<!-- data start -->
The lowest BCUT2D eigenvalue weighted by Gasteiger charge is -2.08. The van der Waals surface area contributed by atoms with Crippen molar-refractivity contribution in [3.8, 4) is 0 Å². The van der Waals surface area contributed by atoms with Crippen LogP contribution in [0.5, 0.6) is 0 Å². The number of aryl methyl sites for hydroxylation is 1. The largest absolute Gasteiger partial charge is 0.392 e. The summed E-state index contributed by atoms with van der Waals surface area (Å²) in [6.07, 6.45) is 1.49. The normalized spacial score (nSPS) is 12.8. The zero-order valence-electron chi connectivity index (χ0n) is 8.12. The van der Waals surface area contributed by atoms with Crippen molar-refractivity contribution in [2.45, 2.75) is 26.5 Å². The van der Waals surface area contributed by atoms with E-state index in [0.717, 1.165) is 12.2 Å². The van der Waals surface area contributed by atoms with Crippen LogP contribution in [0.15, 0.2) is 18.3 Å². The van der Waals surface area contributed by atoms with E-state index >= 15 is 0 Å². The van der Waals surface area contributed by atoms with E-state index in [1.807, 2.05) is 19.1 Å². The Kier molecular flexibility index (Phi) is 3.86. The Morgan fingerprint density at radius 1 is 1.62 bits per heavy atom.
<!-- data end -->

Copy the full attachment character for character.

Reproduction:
The lowest BCUT2D eigenvalue weighted by Gasteiger charge is -2.08. The van der Waals surface area contributed by atoms with Crippen molar-refractivity contribution in [3.8, 4) is 0 Å². The van der Waals surface area contributed by atoms with Crippen LogP contribution in [0.5, 0.6) is 0 Å². The number of aryl methyl sites for hydroxylation is 1. The largest absolute Gasteiger partial charge is 0.392 e. The summed E-state index contributed by atoms with van der Waals surface area (Å²) in [6.07, 6.45) is 1.49. The normalized spacial score (nSPS) is 12.8. The zero-order valence-electron chi connectivity index (χ0n) is 8.12. The van der Waals surface area contributed by atoms with Crippen molar-refractivity contribution in [2.45, 2.75) is 26.5 Å². The van der Waals surface area contributed by atoms with E-state index in [0.717, 1.165) is 12.2 Å². The van der Waals surface area contributed by atoms with Crippen LogP contribution in [0.15, 0.2) is 18.3 Å². The van der Waals surface area contributed by atoms with E-state index >= 15 is 0 Å². The van der Waals surface area contributed by atoms with E-state index in [1.807, 2.05) is 19.1 Å². The Kier molecular flexibility index (Phi) is 3.86. The Morgan fingerprint density at radius 1 is 1.62 bits per heavy atom.